If you've ever fainted, you could have heart trouble, new research suggests.

Danish researchers tracked one-time fainters over several years and found that fainters were 74 percent more likely to eventually be admitted to the hospital for heart attack or stroke and five times more likely to need a pacemaker of implantable cardioverter-defibrillator at some point in their lifetime.

Researchers said that the findings, published in the Journal of the American College of Cardiology, suggest that even low-risk people who faint need to be carefully checked by their doctors.

"Patients, relatives and clinicians should be aware that syncope [fainting] in seemingly healthy people is associated with higher risks of death and that syncope may be a first symptom of cardiovascular disease," said lead author Dr. Martin Ruwald of the study and now a postdoctoral research fellow at the University of Rochester Medical Center, according to HealthDay.

For the study, researchers tracked roughly 37,000 people who've fainted, but had no pre-existing health conditions, for about 4.5 years. Researchers then compared the result from these people to the results of more than 185,000 similar people who have never fainted.

Researchers wanted to see whether people who've fainted in the past were more likely to die prematurely, have recurrent fainting episodes, develop cardiovascular problems or have a heart device, like a pacemaker or implantable cardioverter-defibrillator, compared to the general population.

Fainting is a temporary loss of consciousness due to the sudden decline of blood flow to the brain. According to the U.S. National Institute of Neurological Disorders and Stroke, fainting or "passing out" is related to a sudden drop in blood pressure that leads to decreased blood flow in the brain. Vasovagal syncope is the most common type of fainting episode, and is usually triggered by events like emotional stress, pain, the sight of blood or prolonged standing.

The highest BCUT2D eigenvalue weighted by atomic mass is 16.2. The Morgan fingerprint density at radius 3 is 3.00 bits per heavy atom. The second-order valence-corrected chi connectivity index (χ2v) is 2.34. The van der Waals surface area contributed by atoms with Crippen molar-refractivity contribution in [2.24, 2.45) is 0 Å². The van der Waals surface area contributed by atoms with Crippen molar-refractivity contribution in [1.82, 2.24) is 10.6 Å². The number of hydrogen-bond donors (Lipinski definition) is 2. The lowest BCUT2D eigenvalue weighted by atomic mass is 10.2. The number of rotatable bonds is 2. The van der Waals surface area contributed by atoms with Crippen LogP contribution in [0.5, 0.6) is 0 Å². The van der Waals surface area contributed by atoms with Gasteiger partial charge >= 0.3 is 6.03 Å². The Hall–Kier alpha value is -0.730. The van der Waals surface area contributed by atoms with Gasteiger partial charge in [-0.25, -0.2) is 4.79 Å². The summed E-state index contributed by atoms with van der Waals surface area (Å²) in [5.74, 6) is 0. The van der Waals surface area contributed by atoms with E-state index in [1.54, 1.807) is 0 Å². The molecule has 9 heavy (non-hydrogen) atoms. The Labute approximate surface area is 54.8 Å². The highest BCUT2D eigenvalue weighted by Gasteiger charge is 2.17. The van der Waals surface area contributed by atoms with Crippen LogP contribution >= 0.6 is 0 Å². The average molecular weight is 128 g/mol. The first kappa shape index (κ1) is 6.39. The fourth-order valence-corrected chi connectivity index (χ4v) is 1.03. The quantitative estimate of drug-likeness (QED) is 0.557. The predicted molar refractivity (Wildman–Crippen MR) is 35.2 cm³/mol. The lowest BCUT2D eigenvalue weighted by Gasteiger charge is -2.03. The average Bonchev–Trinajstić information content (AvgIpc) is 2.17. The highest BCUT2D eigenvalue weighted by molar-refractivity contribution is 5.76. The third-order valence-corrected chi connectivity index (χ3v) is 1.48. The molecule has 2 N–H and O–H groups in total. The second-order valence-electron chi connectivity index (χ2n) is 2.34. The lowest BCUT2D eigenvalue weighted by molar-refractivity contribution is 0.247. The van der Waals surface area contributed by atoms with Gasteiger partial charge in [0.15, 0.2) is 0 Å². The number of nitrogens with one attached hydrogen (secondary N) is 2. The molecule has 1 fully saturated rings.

However, researchers said that the latest findings suggest that fainting in seemingly healthy people could represent a first symptom of more severe underlying cardiovascular conditions.

Researchers also noted that in some people, fainting may not signal a significant health issue.

"Women in particular can experience [fainting] in the younger age groups due to vasovagal or reflex syncope and it is a quite frequent event," Ruwald explained, adding that fainting is quite common among many other women in their 20s who have low blood pressure.

Even so, researchers said that the data suggest that a 26 -year-old healthy woman who faints has more than twice the risk of premature death within a year and beyond compared to a woman of the same age who has not fainted.

Researchers noted that while the study found a link between fainting in healthy people and future heart conditions, it did not find a cause-and-effect.